By and  on February 7, 2006

WASHINGTON — The $2.7 trillion federal budget proposal that President Bush sent to Congress on Monday, with a focus on national security and tax cuts, calls for belt-tightening as well as loosening on a handful of trade and labor programs.

The 2007 budget request — subject to Congressional hearings, changes and approval — calls for the elimination of a total of 141 programs for a savings of $14.5 billion. The Departments of Defense and Homeland Security received the largest increases in funding. The blueprint also calls for making permanent the tax cuts that Congress authorized during Bush's first term, particularly on individual tax rates.

Bush asserted that his budget would halve the soaring federal deficit — expected to hit $423 billion this year — by 2009.

Among the budget items affecting the industry are:

  • A $1 million increase to $48 million for the Manu­facturing & Services program at the Commerce De­partment that evaluates what U.S. companies need to remain competitive on the domestic and international fronts.

  • Decreasing funding by $3 million to $40 million for Commerce's Market Access & Compliance program, which monitors how well foreign countries adhere to trade agreements.

  • Continued funding of $59 million for Commerce's Import Administration, which investigates countervailing duty and antidumping cases.

  • A $1 million cut to $42 million for the U.S. Trade Representative's office, which is negotiating trade agreements with South Korea, Colombia, Panama, Ecuador and through the World Trade Organization.

  • The Labor Department's Wage & Hour Standards enforcement program is slated for an $11 million budget increase to $208 million.

  • The administration also proposed a five-year renewal for the Generalized System of Preferences that expires at the end of this year. The GSP offers duty-free access to the U.S. market for goods from 144 countries and territories.
The plan is a "status quo budget" that "holds the line on discretionary spending but ... does not do enough to reign in skyrocketing entitlements," said Brian Riedl, senior budget analyst at the Heritage Foundation, a conservative think tank.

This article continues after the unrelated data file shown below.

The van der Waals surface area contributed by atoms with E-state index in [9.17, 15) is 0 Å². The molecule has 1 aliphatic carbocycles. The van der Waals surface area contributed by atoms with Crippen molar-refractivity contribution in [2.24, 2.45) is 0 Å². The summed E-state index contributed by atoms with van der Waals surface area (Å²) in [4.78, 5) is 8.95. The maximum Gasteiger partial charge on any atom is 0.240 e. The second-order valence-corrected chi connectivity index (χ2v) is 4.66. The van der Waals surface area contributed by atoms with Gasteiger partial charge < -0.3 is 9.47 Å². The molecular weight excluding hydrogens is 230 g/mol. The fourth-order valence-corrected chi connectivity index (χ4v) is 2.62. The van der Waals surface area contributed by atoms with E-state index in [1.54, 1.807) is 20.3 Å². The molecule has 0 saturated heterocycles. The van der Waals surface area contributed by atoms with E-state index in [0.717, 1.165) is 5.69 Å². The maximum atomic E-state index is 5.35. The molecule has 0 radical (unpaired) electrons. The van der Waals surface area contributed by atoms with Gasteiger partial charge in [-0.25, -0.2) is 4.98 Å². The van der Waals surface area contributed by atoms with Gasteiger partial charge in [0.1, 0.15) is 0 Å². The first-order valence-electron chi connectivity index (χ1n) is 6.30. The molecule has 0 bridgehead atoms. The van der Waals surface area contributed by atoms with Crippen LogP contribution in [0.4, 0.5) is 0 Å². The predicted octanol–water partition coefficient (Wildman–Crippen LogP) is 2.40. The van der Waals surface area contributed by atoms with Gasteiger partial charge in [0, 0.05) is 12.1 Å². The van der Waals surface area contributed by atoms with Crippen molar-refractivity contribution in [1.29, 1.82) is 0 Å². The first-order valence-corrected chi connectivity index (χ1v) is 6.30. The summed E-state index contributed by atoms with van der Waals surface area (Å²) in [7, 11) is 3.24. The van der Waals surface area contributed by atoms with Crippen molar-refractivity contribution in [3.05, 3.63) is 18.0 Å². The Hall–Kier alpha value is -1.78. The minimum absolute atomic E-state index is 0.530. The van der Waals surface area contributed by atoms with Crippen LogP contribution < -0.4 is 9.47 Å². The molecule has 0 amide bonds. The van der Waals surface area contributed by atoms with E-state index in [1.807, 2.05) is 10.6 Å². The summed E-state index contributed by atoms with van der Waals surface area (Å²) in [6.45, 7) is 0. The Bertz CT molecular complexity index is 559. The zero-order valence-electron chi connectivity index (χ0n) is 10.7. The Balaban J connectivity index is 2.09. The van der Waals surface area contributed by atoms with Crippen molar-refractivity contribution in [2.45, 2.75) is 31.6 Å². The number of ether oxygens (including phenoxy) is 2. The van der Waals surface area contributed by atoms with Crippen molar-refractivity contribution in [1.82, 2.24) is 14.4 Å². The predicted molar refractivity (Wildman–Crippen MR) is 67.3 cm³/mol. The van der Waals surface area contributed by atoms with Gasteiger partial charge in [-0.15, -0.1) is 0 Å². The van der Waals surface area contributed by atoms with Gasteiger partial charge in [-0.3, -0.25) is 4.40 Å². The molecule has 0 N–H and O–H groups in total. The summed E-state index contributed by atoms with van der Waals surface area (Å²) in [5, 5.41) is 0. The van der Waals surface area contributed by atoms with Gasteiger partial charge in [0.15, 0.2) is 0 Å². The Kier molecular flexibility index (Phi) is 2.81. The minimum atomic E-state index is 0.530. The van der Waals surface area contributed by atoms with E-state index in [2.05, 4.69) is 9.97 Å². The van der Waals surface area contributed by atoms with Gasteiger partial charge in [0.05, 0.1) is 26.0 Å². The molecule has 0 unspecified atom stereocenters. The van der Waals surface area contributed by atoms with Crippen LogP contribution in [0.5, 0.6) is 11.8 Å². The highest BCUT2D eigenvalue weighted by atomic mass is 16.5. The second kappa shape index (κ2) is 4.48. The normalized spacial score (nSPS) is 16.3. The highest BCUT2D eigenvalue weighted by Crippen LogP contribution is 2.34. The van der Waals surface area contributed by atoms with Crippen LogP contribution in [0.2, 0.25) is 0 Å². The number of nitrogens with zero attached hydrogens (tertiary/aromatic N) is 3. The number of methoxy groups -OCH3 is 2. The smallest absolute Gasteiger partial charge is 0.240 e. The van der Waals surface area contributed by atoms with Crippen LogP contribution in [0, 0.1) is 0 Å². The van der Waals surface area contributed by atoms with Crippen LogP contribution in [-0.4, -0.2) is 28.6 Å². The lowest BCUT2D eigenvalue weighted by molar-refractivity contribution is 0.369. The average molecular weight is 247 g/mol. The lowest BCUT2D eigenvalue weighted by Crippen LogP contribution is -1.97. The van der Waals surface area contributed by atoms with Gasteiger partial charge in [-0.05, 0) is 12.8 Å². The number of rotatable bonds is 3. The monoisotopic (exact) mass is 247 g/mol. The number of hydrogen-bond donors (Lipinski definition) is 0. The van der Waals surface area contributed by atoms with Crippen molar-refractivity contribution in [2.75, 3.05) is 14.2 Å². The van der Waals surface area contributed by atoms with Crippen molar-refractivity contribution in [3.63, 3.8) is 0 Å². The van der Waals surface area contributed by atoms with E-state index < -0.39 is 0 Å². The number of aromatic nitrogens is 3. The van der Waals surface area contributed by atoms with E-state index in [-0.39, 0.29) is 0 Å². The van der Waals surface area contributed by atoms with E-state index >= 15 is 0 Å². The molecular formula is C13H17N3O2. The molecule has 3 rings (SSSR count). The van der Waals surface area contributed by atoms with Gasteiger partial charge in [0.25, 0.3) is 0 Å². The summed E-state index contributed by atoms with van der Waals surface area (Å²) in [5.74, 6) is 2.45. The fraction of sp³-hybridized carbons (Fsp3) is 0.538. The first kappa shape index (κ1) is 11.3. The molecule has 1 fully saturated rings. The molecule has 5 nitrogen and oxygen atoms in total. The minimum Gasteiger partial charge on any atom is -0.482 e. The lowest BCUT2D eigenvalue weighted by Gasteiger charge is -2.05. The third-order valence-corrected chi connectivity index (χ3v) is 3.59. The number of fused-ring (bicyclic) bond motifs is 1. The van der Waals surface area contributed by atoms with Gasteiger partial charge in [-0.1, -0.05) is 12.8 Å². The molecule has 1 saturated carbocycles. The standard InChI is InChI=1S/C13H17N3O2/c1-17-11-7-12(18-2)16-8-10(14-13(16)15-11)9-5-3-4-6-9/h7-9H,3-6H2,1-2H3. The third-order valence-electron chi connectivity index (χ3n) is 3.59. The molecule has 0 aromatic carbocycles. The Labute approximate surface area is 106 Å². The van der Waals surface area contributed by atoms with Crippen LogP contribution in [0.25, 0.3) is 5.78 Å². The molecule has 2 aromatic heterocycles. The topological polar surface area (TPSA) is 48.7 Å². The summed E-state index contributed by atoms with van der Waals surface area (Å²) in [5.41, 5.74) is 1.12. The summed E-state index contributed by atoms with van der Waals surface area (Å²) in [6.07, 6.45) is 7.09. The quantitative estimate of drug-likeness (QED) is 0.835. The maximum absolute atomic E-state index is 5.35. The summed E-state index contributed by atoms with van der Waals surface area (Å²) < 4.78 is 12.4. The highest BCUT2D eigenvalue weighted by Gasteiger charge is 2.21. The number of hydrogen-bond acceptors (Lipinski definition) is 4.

"Calling for significant domestic program cuts in an election year in which the President's popularity seems to be on the low side is going to be a real steep hill to climb for the administration," said Paul Kelly, senior vice president for government affairs at the mass merchants' Retail Industry Leaders Association.Stephen Lamar, senior vice president of the American Apparel & Footwear Association, said the budget appeared to back up the vision Bush spoke about last week in the State of the Union address for a more competitive stance in global business and more open markets.

However, Sen. Max Baucus (D., Mont.), the ranking Democrat on the Senate Finance Committee, said the budget "does nothing to boost U.S. competitiveness....What we needed and what the President promised was a budget that boldly reordered our nation's priorities toward global competitiveness," Baucus said in a statement. "But education and research don't get the boost that's necessary, even as this budget deepens deficits that drag our competitiveness down. It also sends the wrong message on trade, cutting funds for the very agencies charged with negotiating and enforcing trade agreements."

The fashion industry also keeps a close eye on Customs & Border Protection initiatives and funding.

Michael Chertoff, secretary of Homeland Security, of which Customs is a division, said at a news conference: "Transportation security and cargo security are other areas that we are very focused on in the budget. The budget also looks to add $30.3 million for enhanced cargo radiology screening at ports of entry, $139 million for the Cargo Security Initiative, $55 million for a joint partnership with the private sector in cargo security and $157 million for radiation portal monitor acquisition."

Julia Hughes, vice president of international trade at the U.S. Association of Importers of Textiles & Apparel, said, "We are very supportive of expanded funding for customs security measures in the budget. It is very important for U.S. importers who want to be working with companies that meet the C-TPAT standards and ship through CSI-improved ports since that helps improve security for their production."

Under C-TPAT, a joint government-industry initiative, foreign cargo deemed secured by prescreening techniques is less likely to be inspected once it arrives in the U.S. Major importers, including J.C. Penney, Gap, Limited and Liz Claiborne, have invested in the program.

The budget did not include additional funding for textile transshipment enforcement, which has been a point of friction between the administration and several textile-state lawmakers who charge that Customs has failed to properly allocate Congressionally approved funding to hire additional personnel in the textile area.

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